Chinese inflation bubbles on

From Bloomberg (h/t The Lorax):

China’s inflation accelerated to 5.5 percent in May, the fastest pace in almost three years, and industrial output grew more than economists forecast.

The annual gain in consumer prices matched the median estimate in a Bloomberg News survey of economists. Production rose 13.3 percent last month, the statistics bureau said in Beijing today. That compared with a median 13.1 percent forecast.

…“The central bank needs to persist with the inflation fight as price gains are proving stickier than previously thought,” Yao Wei, a Hong Kong-based economist with Societe Generale SA, said before today’s release. “Any let-up would see a rebound.” Yao sees inflation peaking at 6.5 percent this month before moderating.

Producer prices jumped 6.8 percent in May, the statistics bureau said. Retail sales, which are boosted by inflation, rose 16.9 percent after a 17.1 percent gain in April. Fixed-asset investment excluding rural households expanded 25.8 percent in the first five months, compared with analysts’ 25.2 percent median forecast.

David Llewellyn-Smith
Latest posts by David Llewellyn-Smith (see all)

Comments

  1. When you read the Chinese blogs, we’re starting to see a lot of complaints about food prices, and it’ll become a political problem if it’s not reined in quickly. Most people might be unaware that the prelude to Tainanmen Square over 20 years ago was the massive inflation in 1988. (do not trust the IMF figures of 18.8%. Ask the people who lived through it : it is much, much higher)

    The RMB peg is under enormous pressure right now.

    • I agree Ronin, the Chinese government are well aware of the pressures of inflation (especially food prices) having potential to lead to unrest. They will try to control inflation, no doubt, and equally will deter any unrest. There is a link below to Patrick Chovanec’s blog wherein there is a post about a recent response to unrest (although not about food) – unrest is dealt with directly.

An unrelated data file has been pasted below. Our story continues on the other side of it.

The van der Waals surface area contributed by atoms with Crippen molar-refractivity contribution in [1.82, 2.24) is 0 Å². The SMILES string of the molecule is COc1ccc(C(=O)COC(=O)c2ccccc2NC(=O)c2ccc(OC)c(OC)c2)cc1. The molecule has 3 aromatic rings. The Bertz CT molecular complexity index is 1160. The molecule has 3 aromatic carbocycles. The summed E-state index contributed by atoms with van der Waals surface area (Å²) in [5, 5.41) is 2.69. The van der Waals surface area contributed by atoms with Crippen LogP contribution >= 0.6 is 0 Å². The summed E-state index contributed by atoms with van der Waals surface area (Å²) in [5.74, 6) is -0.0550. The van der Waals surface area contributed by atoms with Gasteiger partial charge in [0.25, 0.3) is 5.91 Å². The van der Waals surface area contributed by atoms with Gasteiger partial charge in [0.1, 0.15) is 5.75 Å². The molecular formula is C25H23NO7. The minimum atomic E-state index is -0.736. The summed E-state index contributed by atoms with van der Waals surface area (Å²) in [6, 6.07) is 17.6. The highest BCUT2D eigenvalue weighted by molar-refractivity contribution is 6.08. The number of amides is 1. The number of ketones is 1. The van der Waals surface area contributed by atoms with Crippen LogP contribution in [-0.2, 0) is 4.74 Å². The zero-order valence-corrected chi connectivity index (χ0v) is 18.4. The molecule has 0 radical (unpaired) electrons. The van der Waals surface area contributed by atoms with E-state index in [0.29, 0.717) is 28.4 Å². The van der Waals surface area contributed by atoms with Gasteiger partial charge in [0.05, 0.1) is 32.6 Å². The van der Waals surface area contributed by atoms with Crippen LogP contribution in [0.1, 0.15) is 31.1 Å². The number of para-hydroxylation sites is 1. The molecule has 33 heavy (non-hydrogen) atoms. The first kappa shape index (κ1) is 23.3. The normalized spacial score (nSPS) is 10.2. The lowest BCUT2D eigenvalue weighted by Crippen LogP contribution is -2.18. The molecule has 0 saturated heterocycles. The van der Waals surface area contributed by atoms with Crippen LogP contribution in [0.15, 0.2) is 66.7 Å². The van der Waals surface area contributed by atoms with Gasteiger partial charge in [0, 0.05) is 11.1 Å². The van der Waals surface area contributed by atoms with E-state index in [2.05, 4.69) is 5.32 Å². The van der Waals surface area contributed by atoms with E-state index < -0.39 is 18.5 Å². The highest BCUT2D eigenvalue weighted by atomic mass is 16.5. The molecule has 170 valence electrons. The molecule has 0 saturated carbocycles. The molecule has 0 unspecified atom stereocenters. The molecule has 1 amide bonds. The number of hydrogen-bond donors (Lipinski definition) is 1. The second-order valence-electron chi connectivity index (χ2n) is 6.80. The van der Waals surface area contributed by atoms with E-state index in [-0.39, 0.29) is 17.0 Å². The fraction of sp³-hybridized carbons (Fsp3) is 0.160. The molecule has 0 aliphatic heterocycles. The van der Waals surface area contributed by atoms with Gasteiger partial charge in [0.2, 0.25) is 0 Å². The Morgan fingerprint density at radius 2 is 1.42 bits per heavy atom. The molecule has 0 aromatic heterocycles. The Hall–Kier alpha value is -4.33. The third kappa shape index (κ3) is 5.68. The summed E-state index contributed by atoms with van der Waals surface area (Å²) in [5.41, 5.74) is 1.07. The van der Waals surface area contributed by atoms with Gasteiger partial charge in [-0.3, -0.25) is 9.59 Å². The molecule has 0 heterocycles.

I read recently that the majority of young people in China are not even aware that Tainanmen Square even occurred. Apparently not part of the curriculum.

          • So supressing the population was victory for the CCP? Victory in the sense that the holocaust was vicotry for Hittler…he got what was coming to him…so will the CCP!

          • I’m not talking about the morality or otherwise of the victors – simply that they have written it.

            It was a stand-off, one side vanquished. They’re ‘victors’ in terms of the confrontation. That they were amoral, evil, whatever is not the point – what is, is as ‘victors’ they become the writers of history – and wrote it as they deemed fit.

            Truth is often the first casualty of war.

          • We export coal (aka ‘the enemy of the human race’) to an evil authoritarian state. I dare say, not something Australia will be proud of in decades to come.

            Yeah I know, God forbid I bring a moral angle into what we do as a nation. Business is business after all.

          • Lorax

            Australia will never regret selling coal to the Chinese. It would regret it if it didn’t.

          • Mate, if the climate scientists are right, we’ll regret it alright.

            You have to admit, there’s a certain logic to what I say. The only way out of this logic trap is denial.

          • I am in no way as gloomy about the future of the planet as you. I am a believer in the ingenuity of humans, both in scientific and technical innovation and in the human skills of adaptation.

            I must be a denier.

          • Its not about being optimistic or pessimistic, its about looking at the climate science, looking at current trends in energy usage, and making the only logical conclusion. We’re f****d unless we change our ways, and that future cannot include massive coal exports to China.

            Denial is the only way out.

            Look, in a way I can respect the denialists position. At least its consistent, and not hypocritical. I mean, check out this story in the Oz today…

            Martin Ferguson says China demand will protect coal industry from the carbon tax

            I mean, that’s got a logical hole in it my 9yo could drive a truck through. Think about what Marn is saying here: “Oh don’t worry about the carbon tax, because we’re gonna export so much coal to China it doesn’t matter”.

            WTF are we doing this for then?

          • Loess, morals underpin all business.

            I like to say:

            “Value comes from values”

            Worldview, and it’s subsequent morality underpin all human thought – business included.

            Moralize away!

            🙂

  2. No – inflation is bubbling along – as forecast.